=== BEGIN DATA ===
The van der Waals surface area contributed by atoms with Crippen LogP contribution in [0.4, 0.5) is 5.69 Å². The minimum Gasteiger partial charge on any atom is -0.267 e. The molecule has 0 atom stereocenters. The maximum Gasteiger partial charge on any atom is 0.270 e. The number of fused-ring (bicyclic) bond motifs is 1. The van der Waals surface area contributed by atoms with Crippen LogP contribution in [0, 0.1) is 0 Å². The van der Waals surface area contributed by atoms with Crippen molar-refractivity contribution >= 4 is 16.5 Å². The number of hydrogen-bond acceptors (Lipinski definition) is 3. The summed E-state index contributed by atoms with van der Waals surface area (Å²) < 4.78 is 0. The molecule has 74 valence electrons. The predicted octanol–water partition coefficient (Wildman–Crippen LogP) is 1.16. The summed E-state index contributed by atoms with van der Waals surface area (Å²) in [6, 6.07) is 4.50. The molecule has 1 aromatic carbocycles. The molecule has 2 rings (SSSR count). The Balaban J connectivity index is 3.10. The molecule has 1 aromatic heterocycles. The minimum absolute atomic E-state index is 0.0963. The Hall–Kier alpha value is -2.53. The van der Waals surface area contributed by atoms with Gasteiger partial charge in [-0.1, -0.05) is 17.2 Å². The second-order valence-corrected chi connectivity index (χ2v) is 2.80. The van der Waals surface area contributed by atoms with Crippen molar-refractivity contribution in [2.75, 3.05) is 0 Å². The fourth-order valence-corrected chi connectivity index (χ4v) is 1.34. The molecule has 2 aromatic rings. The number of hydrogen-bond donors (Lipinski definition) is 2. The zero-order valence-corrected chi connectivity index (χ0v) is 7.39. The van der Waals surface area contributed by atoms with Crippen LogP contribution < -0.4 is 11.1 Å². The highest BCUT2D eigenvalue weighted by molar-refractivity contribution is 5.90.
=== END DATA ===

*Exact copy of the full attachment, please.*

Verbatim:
The van der Waals surface area contributed by atoms with Crippen LogP contribution in [0.4, 0.5) is 5.69 Å². The minimum Gasteiger partial charge on any atom is -0.267 e. The molecule has 0 atom stereocenters. The maximum Gasteiger partial charge on any atom is 0.270 e. The number of fused-ring (bicyclic) bond motifs is 1. The van der Waals surface area contributed by atoms with Crippen LogP contribution in [0, 0.1) is 0 Å². The van der Waals surface area contributed by atoms with Crippen molar-refractivity contribution >= 4 is 16.5 Å². The number of hydrogen-bond acceptors (Lipinski definition) is 3. The summed E-state index contributed by atoms with van der Waals surface area (Å²) < 4.78 is 0. The molecule has 74 valence electrons. The predicted octanol–water partition coefficient (Wildman–Crippen LogP) is 1.16. The summed E-state index contributed by atoms with van der Waals surface area (Å²) in [6, 6.07) is 4.50. The molecule has 1 aromatic carbocycles. The molecule has 2 rings (SSSR count). The Balaban J connectivity index is 3.10. The molecule has 1 aromatic heterocycles. The minimum absolute atomic E-state index is 0.0963. The Hall–Kier alpha value is -2.53. The van der Waals surface area contributed by atoms with Gasteiger partial charge in [-0.1, -0.05) is 17.2 Å². The second-order valence-corrected chi connectivity index (χ2v) is 2.80. The van der Waals surface area contributed by atoms with Crippen molar-refractivity contribution in [2.75, 3.05) is 0 Å². The fourth-order valence-corrected chi connectivity index (χ4v) is 1.34. The molecule has 2 aromatic rings. The number of hydrogen-bond donors (Lipinski definition) is 2. The zero-order valence-corrected chi connectivity index (χ0v) is 7.39. The van der Waals surface area contributed by atoms with Crippen LogP contribution < -0.4 is 11.1 Å². The highest BCUT2D eigenvalue weighted by molar-refractivity contribution is 5.90.